June 21, 2020•1095 words
It's the same 6 people in this new term. At least for now. We are still having the lessons online until at least the end of July.
Since the lockdown measures have eased, there was a poll to ask whether we'd want to have lessons at the school after June, but I chose (and apparently so did the majority) to have the classes online.
I think apart from the commute taking time, it's the whole having to go out and being on public transport for an extended period, plus you still have to wear a mask and practise safe distancing. It's just that much easier online.
We are almost done with Chapter 8 (as far as I can tell, we only have the pronunciation and the self-check left), which is the last chapter in the 1A textbook.
And yes, we had another writing assignment which I've yet to complete. It really feels like we flew by this chapter.
3. 이[그, 저] + N
Attach 이, 그, 저 to nouns to indicate their location.
Previously, we learnt 이거, 그거 and 저거 which are used to indicate "this (thing)", "that (thing)", and "that (thing) over there" respectively.
Actually, 거 literally means "thing" or "(that) one", so you can remove 거 in the 3 cases and replace it with any noun.
However, you need to include a space between 이, 그 and 저 and any noun.
- 이 차 = this car
- 그 책 = that book
- 저 가방 = that bag over there
As a reminder:
- 이 (this): close to the speaker
- 그 (that): close to the listener, or not in sight, or previously mentioned in conversation
- 저 (that over there): far from speaker and listener, but still in sight
This is used to express the feeling of surprise about a fact that the speaker has come to know.
It will not be something that the speaker already knows. There is no exact English translation for this, as it would simply translate to the present (or past) tense form.
Regardless if there is batchim (받침) or not, you simply add -네요 to the stem for present tense. (This means from the dictionary form, you remove 다.)
For the past tense, you conjugate the past tense form, and replace 어요 with 네요.
- 날씨가 덥네요. (The weather is hot.)
- 사진을 잘 찍네요. (He takes good pictures./He is a good photographer.)
- 하늘이 맑네요. (The sky is clear.)
- 우유가 없네요. (There's no milk.)
- 눈이 왔네요. (It snowed.)
Note the pronunciation, due to 네, there's quite some changes:
- 덥네요: [덤네요]
- See pronunciation rule in Lesson 31
- 찍네요: [찡네요]
- 맑네요: [망네요]
- Since 맑 usually is [막], you have ㄱ + ㄴ resulting in the ㅇ (-ng) sound, as per [찡네요].
- 없네요: [엄네요]
- See pronunciation rule in Lesson 31
- 왔네요: [완네요]
The culture note for this chapter is about blind dates. Perhaps more accurately, it's about dating culture?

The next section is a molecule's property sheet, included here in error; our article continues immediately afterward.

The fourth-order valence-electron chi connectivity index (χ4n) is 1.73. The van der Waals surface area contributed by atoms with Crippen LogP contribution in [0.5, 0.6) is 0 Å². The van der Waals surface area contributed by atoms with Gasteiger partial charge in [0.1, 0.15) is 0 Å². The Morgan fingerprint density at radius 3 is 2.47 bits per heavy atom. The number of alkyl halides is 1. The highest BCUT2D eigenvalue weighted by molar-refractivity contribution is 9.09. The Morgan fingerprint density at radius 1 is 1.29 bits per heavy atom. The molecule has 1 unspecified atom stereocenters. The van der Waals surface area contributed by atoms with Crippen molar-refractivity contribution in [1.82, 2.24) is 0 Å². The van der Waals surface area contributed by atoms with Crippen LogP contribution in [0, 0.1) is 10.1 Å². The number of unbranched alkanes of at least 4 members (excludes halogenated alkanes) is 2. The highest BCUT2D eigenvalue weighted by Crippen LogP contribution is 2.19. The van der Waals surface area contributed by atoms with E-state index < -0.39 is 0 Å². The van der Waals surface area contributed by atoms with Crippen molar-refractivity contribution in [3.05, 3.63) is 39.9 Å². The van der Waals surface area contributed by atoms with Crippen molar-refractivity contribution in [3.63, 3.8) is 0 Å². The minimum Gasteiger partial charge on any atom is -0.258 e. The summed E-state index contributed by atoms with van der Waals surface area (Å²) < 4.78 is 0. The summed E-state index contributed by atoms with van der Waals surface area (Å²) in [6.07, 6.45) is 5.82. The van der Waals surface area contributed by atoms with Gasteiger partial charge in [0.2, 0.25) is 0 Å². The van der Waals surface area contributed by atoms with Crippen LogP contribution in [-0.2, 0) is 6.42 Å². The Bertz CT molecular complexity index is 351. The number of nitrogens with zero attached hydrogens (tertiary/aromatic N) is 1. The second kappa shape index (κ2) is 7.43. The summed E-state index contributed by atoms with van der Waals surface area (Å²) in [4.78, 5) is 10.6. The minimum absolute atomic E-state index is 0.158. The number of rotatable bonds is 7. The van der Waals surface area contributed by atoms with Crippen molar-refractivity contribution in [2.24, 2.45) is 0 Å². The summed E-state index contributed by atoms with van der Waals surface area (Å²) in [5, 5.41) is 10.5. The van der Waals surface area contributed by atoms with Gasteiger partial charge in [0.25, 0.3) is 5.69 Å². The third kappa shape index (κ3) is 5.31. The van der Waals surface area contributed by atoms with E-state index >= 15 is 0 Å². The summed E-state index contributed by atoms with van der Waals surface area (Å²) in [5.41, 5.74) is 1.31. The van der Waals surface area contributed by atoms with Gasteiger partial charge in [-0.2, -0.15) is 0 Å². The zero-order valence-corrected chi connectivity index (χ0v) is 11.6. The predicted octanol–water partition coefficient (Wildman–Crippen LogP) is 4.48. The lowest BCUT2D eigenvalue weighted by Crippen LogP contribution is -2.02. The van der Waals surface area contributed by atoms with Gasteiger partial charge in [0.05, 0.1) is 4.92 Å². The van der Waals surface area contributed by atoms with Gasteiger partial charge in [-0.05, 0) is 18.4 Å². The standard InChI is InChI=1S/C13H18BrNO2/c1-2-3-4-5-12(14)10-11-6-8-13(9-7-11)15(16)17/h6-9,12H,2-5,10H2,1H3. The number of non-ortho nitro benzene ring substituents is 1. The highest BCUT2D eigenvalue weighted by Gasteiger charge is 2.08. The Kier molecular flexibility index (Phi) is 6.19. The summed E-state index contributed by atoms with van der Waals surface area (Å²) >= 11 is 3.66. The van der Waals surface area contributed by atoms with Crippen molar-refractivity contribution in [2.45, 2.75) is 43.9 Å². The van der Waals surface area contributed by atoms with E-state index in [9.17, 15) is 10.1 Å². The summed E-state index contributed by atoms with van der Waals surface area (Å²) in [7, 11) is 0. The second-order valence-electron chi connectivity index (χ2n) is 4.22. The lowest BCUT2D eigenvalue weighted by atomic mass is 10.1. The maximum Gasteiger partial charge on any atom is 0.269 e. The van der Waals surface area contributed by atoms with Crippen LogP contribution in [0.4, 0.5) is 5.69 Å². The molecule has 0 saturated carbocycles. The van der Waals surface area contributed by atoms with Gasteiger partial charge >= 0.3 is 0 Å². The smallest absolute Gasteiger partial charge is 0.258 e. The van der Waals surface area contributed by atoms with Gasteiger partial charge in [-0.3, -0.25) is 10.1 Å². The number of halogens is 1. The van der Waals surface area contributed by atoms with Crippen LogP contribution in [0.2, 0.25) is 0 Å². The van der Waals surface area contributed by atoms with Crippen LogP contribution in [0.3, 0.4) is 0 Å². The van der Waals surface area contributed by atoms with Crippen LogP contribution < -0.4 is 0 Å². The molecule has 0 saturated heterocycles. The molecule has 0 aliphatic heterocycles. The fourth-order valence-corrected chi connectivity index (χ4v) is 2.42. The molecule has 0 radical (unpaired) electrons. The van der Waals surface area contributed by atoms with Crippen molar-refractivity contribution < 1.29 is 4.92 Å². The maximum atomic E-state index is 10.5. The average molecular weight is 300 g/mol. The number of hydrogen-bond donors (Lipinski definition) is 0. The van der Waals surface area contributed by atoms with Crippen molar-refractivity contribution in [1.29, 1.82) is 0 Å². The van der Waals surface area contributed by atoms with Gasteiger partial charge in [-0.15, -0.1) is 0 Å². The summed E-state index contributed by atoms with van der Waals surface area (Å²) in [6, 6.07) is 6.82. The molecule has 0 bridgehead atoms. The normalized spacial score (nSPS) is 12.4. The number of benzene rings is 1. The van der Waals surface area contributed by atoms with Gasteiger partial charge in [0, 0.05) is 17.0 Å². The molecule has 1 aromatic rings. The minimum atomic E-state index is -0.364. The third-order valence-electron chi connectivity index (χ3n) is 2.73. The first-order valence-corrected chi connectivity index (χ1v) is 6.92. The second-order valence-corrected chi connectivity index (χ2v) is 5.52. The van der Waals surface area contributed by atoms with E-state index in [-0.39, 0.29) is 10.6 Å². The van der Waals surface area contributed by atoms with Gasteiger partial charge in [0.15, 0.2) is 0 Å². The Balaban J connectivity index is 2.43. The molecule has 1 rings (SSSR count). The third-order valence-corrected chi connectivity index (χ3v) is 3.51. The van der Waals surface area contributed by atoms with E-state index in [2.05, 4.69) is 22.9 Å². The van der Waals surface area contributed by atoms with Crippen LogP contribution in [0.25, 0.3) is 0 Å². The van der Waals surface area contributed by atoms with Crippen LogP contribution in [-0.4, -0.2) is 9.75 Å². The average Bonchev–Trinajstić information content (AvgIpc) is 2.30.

There are 3 types of blind dates:
미팅 (Group Blind Date)
The first, 미팅, is taken from the English word "meeting", but means a group blind date.
It is most common among university students. Usually it's one a guy and a girl who knew each other previously (such as in high school) invite their friends to go for this date together.
So the girl will invite her friends, and the guy his friends, and they come together for this date. If any of the friends are interested in each other, they would exchange numbers.
소개팅 (Blind Date)
The second is called 소개팅, which means "introduction" (소개) + "meeting" (팅, from "meeting" 미팅).
This is common for both university students and for people who have just started working.
Usually it's a friend or colleague that will suggest for his two friends (who have not met each other) to go on such a date, and the pair go on the date by themselves, meeting one-on-one.
선 (Blind Dating for Marriage)
This is the serious one, and the setting is much more formal. Usually such a meeting is set up by a family member (naturally a senior member, e.g. parents or grandparents and not siblings), and the people who go on such a date do so with the intention of marriage.
The verb for this is 선을 보다. I couldn't find the 선 that this 선 refers to since there's quite a few things that 선 can mean...
|치킨집||fried chicken shop (restaurant)|
|데이트하다||to go on a date|
|식혜||Sikhye||a sweet rice drink|
|언어교육원||language education institute||언어 (言语) means "language".|
|미팅||group blind date||Blind date with a group of friends, common among students in university. If a boy and girl knew each other say in high school, each would invite their friends (of their respective gender) to this group blind date. Their friends, if they have interest in each other, would exchange contact numbers.|
|소개팅||blind date||This is usually when a mutual friend suggests that two of his friends meet up one-to-one. These two friends would not have met before. 소개팅 is kind of a portmanteau of "introduction" (소개) + "meeting" (팅).|
|선||formal blind date||선을 보다 = to have a blind date (typically arranged by a senior in the family) for the purpose of marriage|
|웃어른||senior||Wiktionary says it's pronounced [우서른] but I'm hearing 우더른, a bit like how 맛없다 is [마덥따]?|
|사용자명||username||사용자 = 使用者 (user); 명 = 名 (name)|
|개인 메시지||private message||개인 = 個人|
|추가하다||to add||친구 추가하기 = add a friend (button label)|
About the Title
"This lesson" refers to the third grammar point for attaching 이 to nouns. "Surprising" refers to the last grammar point. I think it would have been confusing to indicate the culture note about dating, so I left that out.